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IF transformer Isolation (Casing) - RF Cafe Forums

The original RF Cafe Forums were shut down in late 2012 due to maintenance issues. Original posts:

Amateur Radio | Antennas | Circuits & Components | Systems | Test & Measurement


Charl
Post subject: IF transformer isolation (casing) Posted: Fri Sep 15, 2006 5:25 am

Colonel


Joined: Fri May 19, 2006 5:01 am
Posts: 25
Location: Netherlands
Hello everyone,

My 10.7MHz IF stages are oscillating. I was hoping they wouldn't, but it's not much of a surprise considering they have no casing at all. Are there any guidelines for making such a casing? Can I just use a piece of aluminium tubing and seal off both ends?

Thanks in advance,
Charl

PS. Out of curiosity, do the two (very) loosely coupled IF windings (the stage's input winding and the same stage's output winding) provide 180 degrees of phase shift?


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nubbage
Post subject: IF transformer isolation (casing)Posted: Fri Sep 15, 2006 10:18 am

General


Joined: Fri Feb 17, 2006 12:07 pm
Posts: 218
Location: London UK
Hi Charl
I had the same problem with a 60dB IF amp at 28MHz.
We found that putting a screening can over the entire amp only made the situation worse. The problem was traced to earth/ground loops that coupled low energy from the output to the input.

Two things that helped solve the problem were
1) very careful dc supply decoupling by multiple types of capacitor
2) breaking the dc ground between the first stages and the final stages, and connecting the dc earth through an RF choke, than taking all dc earths to a common point.

Look on a spectrum analyser at the spectrum of the oscillation: you may be able to see the main frquency and track it down to a resonance within the circuit components.

I hope this helps.


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nubbage
Post subject: IF transformer isolation (casing)Posted: Fri Sep 15, 2006 10:21 am

General


Joined: Fri Feb 17, 2006 12:07 pm
Posts: 218
Location: London UK
Charl
As an afterthought to your last point, the phase shift of the transformer at resonance will either be 180 degrees or 0 degrees depending how you connect the windings. But very small offset in resonant frequency of the two windings will dramatically change the phase due to the normally hi Q of these circuits.


nubbage


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Charl
Post subject: Posted: Fri Sep 15, 2006 3:21 pm

Colonel


Joined: Fri May 19, 2006 5:01 am
Posts: 25
Location: Netherlands
Hello nubbage,

Thanks for your reply. I actually tracked it down to a single stage oscillating with itself at the IF frequency.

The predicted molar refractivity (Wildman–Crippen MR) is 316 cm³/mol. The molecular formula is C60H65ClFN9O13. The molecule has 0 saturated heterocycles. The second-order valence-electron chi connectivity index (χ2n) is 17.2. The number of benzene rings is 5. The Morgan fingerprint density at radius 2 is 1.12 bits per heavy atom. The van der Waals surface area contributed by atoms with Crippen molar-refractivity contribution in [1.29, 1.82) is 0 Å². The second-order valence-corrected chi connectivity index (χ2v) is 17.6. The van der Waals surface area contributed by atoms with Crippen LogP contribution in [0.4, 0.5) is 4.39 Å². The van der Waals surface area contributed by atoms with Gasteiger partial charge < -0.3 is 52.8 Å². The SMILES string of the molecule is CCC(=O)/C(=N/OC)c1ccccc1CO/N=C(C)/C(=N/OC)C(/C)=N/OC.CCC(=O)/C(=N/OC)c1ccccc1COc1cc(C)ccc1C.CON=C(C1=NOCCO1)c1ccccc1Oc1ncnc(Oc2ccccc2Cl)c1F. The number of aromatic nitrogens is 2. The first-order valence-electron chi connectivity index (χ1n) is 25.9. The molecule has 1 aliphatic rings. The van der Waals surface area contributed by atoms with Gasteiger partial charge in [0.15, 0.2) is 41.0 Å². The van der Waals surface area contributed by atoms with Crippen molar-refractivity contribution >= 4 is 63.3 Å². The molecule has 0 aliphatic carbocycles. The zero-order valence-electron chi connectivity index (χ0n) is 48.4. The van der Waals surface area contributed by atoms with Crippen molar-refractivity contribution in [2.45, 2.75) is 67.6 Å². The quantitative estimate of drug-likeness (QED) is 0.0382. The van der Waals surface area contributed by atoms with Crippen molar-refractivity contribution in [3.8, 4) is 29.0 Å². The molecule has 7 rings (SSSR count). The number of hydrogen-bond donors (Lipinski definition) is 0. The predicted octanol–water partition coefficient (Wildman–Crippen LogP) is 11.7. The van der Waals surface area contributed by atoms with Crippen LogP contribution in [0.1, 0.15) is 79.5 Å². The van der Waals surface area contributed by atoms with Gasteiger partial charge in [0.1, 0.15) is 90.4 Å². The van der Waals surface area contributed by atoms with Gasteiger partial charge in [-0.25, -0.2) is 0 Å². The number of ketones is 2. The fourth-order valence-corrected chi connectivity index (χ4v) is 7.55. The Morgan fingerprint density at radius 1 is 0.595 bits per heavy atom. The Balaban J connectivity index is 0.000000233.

[img]http://www.turingbirds.com/personal/random/if.jpg[/img]

Adding ceramic and polyester caps in strategic places didn't help. When I short the input to ground the oscillation stops. It has all the looks of being an Armstrong oscillator...

What I actually meant to ask in the first post was whether some aluminium around the transformers themselves would suffice.

Kind regards and thanks again,
Charl


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Charl
Post subject: Posted: Fri Sep 15, 2006 3:22 pm

Colonel


Joined: Fri May 19, 2006 5:01 am
Posts: 25
Location: Netherlands
Here we go..




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Charl
Post subject: Posted: Sun Sep 17, 2006 10:07 am

Colonel


Joined: Fri May 19, 2006 5:01 am
Posts: 25
Location: Netherlands
Well, it looks like it has been resolved. I stopped putting it off and made an aluminium casing. I took a piece of aluminium pipe, cut four holes in it for the connections, and then cut it in half lengthwise. Two tie-wraps hold the two halves together. The oscillations are gone. Still have to do some testing to see how this impacts stage gain, but I don't think it'll be that much of a problem.

Thanks for your help nubbage.





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Charl
Post subject: Posted: Fri Sep 29, 2006 10:03 am

Colonel


Joined: Fri May 19, 2006 5:01 am
Posts: 25
Location: Netherlands
Hello all,

Just thought I'd post the final version of the homemade transformers. To secure the windings and bobbin in place, I used a small bit of very cheap (40c) foam. This was then cut to size and squeezed (very tightly!) into the two aluminium halves.



Final result:



Hope this helps all you homebrewers out there!

Kind regards,
Charl



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